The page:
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Astrology is precious because you can’t be gaslit out of your star sign

08 Feb 2019

Astrology has surged in popularity recently, and it’s got everything to do with the state of global politics. From dating apps letting you filter through users by their star sign to zodiac themed club nights, it’s clear that people are looking for answers outside of the traditional systems in place that keep failing them. While it’s not uncommon to see a rise in alternative spiritualities during times of political unrest, astrology maintains a unique relationship to the experiences of qtipoc+ folx, who don’t always resonate with the teachings of more traditional religious institutions. We spoke to multi-disciplinary visual artist, DJ, performer, workshop facilitator and astrologer Marissa Malik ahead of gal-dem’s Reclaiming Astrology panel at Bush Theatre’s Babylon Festival.

At 24, Marissa is like a polymath and your grandmother’s hands and a teenager who has just bought a diamante-studded handbag from a mall and, wide-eyed, has a story to tell you about it. Knowing Marissa is like floating on a lilo on the Atlantic and looking at the sky for ages and not being scared. It’s like a free membership to an extremely high-quality app about diasporic spirituality, deconstructed club music, and skincare.

We catch up with Marissa in a tea shop in Soho ahead of the Reclaiming Astrology panel. We stop the interview a few minutes in because she seems distracted. “Yeah it’s just hard because this place is haunted”, she explains. “Maybe that’s why the staff are so aggy”. We move to a taco and cocktail bar a few doors down while she recalls the time she worked in a haunted Urban Outfitters (“that was tricky”). We order expensive drinks and try again.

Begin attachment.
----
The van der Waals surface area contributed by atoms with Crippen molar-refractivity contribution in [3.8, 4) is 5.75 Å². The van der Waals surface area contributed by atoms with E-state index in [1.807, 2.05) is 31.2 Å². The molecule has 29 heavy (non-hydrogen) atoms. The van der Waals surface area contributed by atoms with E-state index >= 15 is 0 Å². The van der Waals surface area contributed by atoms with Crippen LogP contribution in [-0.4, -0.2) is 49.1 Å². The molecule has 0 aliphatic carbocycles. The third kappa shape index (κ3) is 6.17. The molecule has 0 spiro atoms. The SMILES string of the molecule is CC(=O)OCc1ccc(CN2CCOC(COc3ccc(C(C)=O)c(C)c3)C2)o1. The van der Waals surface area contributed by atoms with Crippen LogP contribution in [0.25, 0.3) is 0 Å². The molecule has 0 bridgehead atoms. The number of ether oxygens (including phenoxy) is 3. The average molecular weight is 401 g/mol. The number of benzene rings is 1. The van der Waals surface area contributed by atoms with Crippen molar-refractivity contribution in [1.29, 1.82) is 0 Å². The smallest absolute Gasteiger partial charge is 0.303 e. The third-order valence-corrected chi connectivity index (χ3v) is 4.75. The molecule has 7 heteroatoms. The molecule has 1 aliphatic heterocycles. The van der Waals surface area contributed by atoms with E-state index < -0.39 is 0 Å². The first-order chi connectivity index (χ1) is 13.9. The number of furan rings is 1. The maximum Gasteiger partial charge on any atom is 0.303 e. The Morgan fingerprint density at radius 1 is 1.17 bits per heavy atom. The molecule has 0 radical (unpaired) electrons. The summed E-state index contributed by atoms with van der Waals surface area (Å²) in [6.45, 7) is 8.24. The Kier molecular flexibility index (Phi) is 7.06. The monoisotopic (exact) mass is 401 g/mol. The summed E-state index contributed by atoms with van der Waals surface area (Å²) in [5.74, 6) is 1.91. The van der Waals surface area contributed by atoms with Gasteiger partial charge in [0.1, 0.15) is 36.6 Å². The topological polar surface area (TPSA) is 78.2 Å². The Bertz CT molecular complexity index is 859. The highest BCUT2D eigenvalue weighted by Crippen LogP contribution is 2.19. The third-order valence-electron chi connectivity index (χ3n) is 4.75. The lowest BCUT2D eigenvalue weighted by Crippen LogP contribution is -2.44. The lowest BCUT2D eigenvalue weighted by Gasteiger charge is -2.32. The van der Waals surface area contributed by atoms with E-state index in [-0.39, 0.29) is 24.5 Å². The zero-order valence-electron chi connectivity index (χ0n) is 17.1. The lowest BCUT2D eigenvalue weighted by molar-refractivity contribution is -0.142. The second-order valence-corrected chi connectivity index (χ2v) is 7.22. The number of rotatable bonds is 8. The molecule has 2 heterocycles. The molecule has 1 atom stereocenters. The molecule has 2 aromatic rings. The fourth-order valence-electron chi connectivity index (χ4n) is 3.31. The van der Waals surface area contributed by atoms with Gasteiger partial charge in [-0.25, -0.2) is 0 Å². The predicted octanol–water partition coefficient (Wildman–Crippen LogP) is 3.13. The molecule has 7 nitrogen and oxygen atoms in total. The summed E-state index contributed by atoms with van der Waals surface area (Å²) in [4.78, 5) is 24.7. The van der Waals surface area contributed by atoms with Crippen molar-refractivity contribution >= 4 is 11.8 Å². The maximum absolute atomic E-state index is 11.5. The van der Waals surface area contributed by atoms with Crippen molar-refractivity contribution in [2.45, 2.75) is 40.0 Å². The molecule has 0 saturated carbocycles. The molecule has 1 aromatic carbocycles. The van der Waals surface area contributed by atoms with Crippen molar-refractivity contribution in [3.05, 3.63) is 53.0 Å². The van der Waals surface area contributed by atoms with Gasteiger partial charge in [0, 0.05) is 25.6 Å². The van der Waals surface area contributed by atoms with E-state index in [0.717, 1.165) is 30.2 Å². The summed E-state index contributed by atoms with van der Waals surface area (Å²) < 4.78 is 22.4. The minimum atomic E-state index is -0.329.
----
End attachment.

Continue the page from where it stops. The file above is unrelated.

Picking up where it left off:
gal-dem: Ok, so you were telling us how you got into astrology.

Marissa Malik: When I was 10 or 11 when I got a book called Knowing the Signs or something, because I wanted to know more about myself as a Pisces. There were a few people at my school who had the same birthday as me, but I felt that they were so different to me and I really struggled with that. So I started from a place of kind of criticising how that worked, because it felt really prescriptive. As I got older, I got more and more into it astrology fell more and more in love with it. I think I really began a serious journey into being an astrologer when I was in my early 20s because I dated three people in succession who had the same birthday; all Geminis. It really struck me as significant, and I thought: what is this?

What did your family have to say about it all?

Growing up, my dad’s mother lived with us and she was really low key about her witchcraft and mysticism, but I remember I would come home with an injury from a soccer game and my grandmother would say okay, come sit down I’ll do reiki on your leg. She would knit and sing Bible ballads. It wasn’t necessarily an overt teaching, but it was this very subtle and ancestral integration that “this is what we do”, it’s just something that we need. When I spoke to other people in the small, very white town I grew up in, I started to realise that some of the practices that were going on in my house were kind of strange. There was enough openness that I could explore those things and my parents weren’t going to get super mad at me. But past a certain level it was unacceptable because of my mum’s Catholic vibes.